Story Source:

The above story is based on materials provided by Carnegie Institution. Note: Materials may be edited for content and length.


Cite This Page:

Carnegie Institution. "Typhoons Trigger Slow Earthquakes." ScienceDaily. ScienceDaily, 12 June 2009. <www.sciencedaily.com/releases/2009/06/090610133449.htm>.
Carnegie Institution. (2009, June 12). Typhoons Trigger Slow Earthquakes. ScienceDaily. Retrieved October 25, 2014 from www.sciencedaily.com/releases/2009/06/090610133449.htm
Carnegie Institution. "Typhoons Trigger Slow Earthquakes." ScienceDaily. www.sciencedaily.com/releases/2009/06/090610133449.htm (accessed October 25, 2014).

Share This



More Earth & Climate News

Saturday, October 25, 2014

Featured Research

from universities, journals, and other organizations


Featured Videos

from AP, Reuters, AFP, and other news services

EU Gets Climate Deal, UK PM Gets Knock

EU Gets Climate Deal, UK PM Gets Knock

Reuters - Business Video Online (Oct. 24, 2014) EU leaders achieve a show of unity by striking a compromise deal on carbon emissions. But David Cameron's bid to push back EU budget contributions gets a slap in the face as the European Commission demands an extra 2bn euros. David Pollard reports. Video provided by Reuters
Powered by NewsLook.com
Deep Sea 'mushroom' Could Be Early Branch on Tree of Life

Deep Sea 'mushroom' Could Be Early Branch on Tree of Life

Reuters - Innovations Video Online (Oct. 24, 2014) Miniature deep sea animals discovered off the Australian coast almost three decades ago are puzzling scientists, who say the organisms have proved impossible to categorise. Academics at the Natural History of Denmark have appealed to the world scientific community for help, saying that further information on Dendrogramma enigmatica and Dendrogramma discoides could answer key evolutionary questions. Jim Drury has more. Video provided by Reuters
Powered by NewsLook.com
Raw: Tornado Rips Roofs in Washington State

Raw: Tornado Rips Roofs in Washington State

AP (Oct. 24, 2014) A rare tornado ripped roofs off buildings, uprooted trees and shattered windows Thursday afternoon in the southwest Washington city of Longview, but there were no reports of injuries. (Oct. 24) Video provided by AP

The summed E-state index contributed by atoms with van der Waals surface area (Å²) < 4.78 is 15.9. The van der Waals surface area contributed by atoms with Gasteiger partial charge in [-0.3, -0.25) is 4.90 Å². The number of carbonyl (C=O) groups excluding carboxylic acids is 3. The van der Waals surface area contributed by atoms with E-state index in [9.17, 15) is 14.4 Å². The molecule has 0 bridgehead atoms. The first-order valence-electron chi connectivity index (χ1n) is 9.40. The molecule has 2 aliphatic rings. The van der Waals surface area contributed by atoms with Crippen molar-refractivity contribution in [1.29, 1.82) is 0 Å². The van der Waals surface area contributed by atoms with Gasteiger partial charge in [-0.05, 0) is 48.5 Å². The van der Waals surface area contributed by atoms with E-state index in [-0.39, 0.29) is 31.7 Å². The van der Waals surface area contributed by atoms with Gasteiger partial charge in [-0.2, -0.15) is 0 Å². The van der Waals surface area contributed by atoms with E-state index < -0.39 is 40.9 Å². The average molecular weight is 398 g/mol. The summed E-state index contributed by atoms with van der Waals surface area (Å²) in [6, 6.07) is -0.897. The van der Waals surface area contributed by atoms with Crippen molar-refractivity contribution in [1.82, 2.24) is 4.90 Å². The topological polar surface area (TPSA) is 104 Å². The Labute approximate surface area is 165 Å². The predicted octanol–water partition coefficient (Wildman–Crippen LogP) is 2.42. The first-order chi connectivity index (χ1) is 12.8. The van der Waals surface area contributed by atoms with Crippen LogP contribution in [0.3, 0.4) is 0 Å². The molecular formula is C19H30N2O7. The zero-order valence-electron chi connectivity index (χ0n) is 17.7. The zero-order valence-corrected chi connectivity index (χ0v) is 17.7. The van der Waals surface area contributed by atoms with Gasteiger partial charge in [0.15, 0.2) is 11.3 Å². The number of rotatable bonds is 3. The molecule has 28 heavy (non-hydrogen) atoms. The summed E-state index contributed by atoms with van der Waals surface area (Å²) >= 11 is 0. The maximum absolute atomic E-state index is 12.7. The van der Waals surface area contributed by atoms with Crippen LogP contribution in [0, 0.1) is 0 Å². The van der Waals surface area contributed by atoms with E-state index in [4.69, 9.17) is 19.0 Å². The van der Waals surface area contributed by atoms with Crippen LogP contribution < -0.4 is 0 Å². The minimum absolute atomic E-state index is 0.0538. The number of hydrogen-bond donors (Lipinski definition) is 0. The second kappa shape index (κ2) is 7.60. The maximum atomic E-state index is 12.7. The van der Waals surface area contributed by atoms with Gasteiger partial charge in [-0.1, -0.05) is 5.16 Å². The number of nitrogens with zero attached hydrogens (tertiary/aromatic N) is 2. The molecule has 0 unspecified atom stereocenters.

Powered by NewsLook.com
Fast-Moving Lava Headed For Town On Hawaii's Big Island

Fast-Moving Lava Headed For Town On Hawaii's Big Island

Newsy (Oct. 24, 2014) Lava from the Kilauea volcano on Hawaii's Big Island has accelerated as it travels toward a town called Pahoa. Video provided by Newsy
Powered by NewsLook.com

Search ScienceDaily

Number of stories in archives: 140,361

Find with keyword(s):
Enter a keyword or phrase to search ScienceDaily for related topics and research stories.

Save/Print:
Share:

Breaking News:

Strange & Offbeat Stories


Plants & Animals

Earth & Climate

Fossils & Ruins

In Other News

... from NewsDaily.com

Science News

Health News

Environment News

Technology News



Save/Print:
Share:

Free Subscriptions


Get the latest science news with ScienceDaily's free email newsletters, updated daily and weekly. Or view hourly updated newsfeeds in your RSS reader:

Get Social & Mobile


Keep up to date with the latest news from ScienceDaily via social networks and mobile apps:

Have Feedback?


Tell us what you think of ScienceDaily -- we welcome both positive and negative comments. Have any problems using the site? Questions?
Mobile: iPhone Android Web
Follow: Facebook Twitter Google+
Subscribe: RSS Feeds Email Newsletters
Latest Headlines Health & Medicine Mind & Brain Space & Time Matter & Energy Computers & Math Plants & Animals Earth & Climate Fossils & Ruins